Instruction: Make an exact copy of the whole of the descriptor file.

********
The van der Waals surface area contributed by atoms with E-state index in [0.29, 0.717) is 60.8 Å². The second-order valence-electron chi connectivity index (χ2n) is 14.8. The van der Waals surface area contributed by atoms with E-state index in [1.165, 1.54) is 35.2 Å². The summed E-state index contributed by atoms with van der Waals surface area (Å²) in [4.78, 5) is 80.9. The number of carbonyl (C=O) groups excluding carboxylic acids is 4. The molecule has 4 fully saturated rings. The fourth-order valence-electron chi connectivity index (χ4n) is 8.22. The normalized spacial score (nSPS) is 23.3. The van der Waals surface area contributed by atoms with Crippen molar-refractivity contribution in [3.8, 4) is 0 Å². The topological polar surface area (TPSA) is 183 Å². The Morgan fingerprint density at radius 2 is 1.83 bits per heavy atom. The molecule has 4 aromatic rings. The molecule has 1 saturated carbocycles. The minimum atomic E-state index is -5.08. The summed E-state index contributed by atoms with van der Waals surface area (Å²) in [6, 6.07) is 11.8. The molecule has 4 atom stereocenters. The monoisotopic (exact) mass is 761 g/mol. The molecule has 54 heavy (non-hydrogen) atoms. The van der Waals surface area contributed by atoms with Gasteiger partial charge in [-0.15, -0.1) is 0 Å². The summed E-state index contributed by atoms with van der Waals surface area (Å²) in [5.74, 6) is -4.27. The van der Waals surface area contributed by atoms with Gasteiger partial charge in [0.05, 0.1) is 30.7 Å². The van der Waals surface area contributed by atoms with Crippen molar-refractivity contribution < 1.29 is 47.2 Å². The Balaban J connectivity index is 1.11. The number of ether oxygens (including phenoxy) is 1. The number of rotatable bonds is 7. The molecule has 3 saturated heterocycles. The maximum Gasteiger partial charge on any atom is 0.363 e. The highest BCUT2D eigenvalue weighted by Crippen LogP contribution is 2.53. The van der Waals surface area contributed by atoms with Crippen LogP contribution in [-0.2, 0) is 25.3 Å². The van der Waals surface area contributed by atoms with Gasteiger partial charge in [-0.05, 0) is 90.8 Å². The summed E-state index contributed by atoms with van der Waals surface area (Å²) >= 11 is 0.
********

The van der Waals surface area contributed by atoms with E-state index in [0.29, 0.717) is 60.8 Å². The second-order valence-electron chi connectivity index (χ2n) is 14.8. The van der Waals surface area contributed by atoms with E-state index in [1.165, 1.54) is 35.2 Å². The summed E-state index contributed by atoms with van der Waals surface area (Å²) in [4.78, 5) is 80.9. The number of carbonyl (C=O) groups excluding carboxylic acids is 4. The molecule has 4 fully saturated rings. The fourth-order valence-electron chi connectivity index (χ4n) is 8.22. The normalized spacial score (nSPS) is 23.3. The van der Waals surface area contributed by atoms with Crippen molar-refractivity contribution in [3.8, 4) is 0 Å². The topological polar surface area (TPSA) is 183 Å². The Morgan fingerprint density at radius 2 is 1.83 bits per heavy atom. The molecule has 4 aromatic rings. The molecule has 1 saturated carbocycles. The minimum atomic E-state index is -5.08. The summed E-state index contributed by atoms with van der Waals surface area (Å²) in [6, 6.07) is 11.8. The molecule has 4 atom stereocenters. The monoisotopic (exact) mass is 761 g/mol. The molecule has 54 heavy (non-hydrogen) atoms. The van der Waals surface area contributed by atoms with Gasteiger partial charge in [-0.15, -0.1) is 0 Å². The summed E-state index contributed by atoms with van der Waals surface area (Å²) in [5.74, 6) is -4.27. The van der Waals surface area contributed by atoms with Gasteiger partial charge in [0.05, 0.1) is 30.7 Å². The van der Waals surface area contributed by atoms with Crippen molar-refractivity contribution < 1.29 is 47.2 Å². The Balaban J connectivity index is 1.11. The number of ether oxygens (including phenoxy) is 1. The number of rotatable bonds is 7. The molecule has 3 saturated heterocycles. The maximum Gasteiger partial charge on any atom is 0.363 e. The highest BCUT2D eigenvalue weighted by Crippen LogP contribution is 2.53. The van der Waals surface area contributed by atoms with Crippen LogP contribution in [-0.2, 0) is 25.3 Å². The van der Waals surface area contributed by atoms with Gasteiger partial charge in [-0.05, 0) is 90.8 Å². The summed E-state index contributed by atoms with van der Waals surface area (Å²) >= 11 is 0.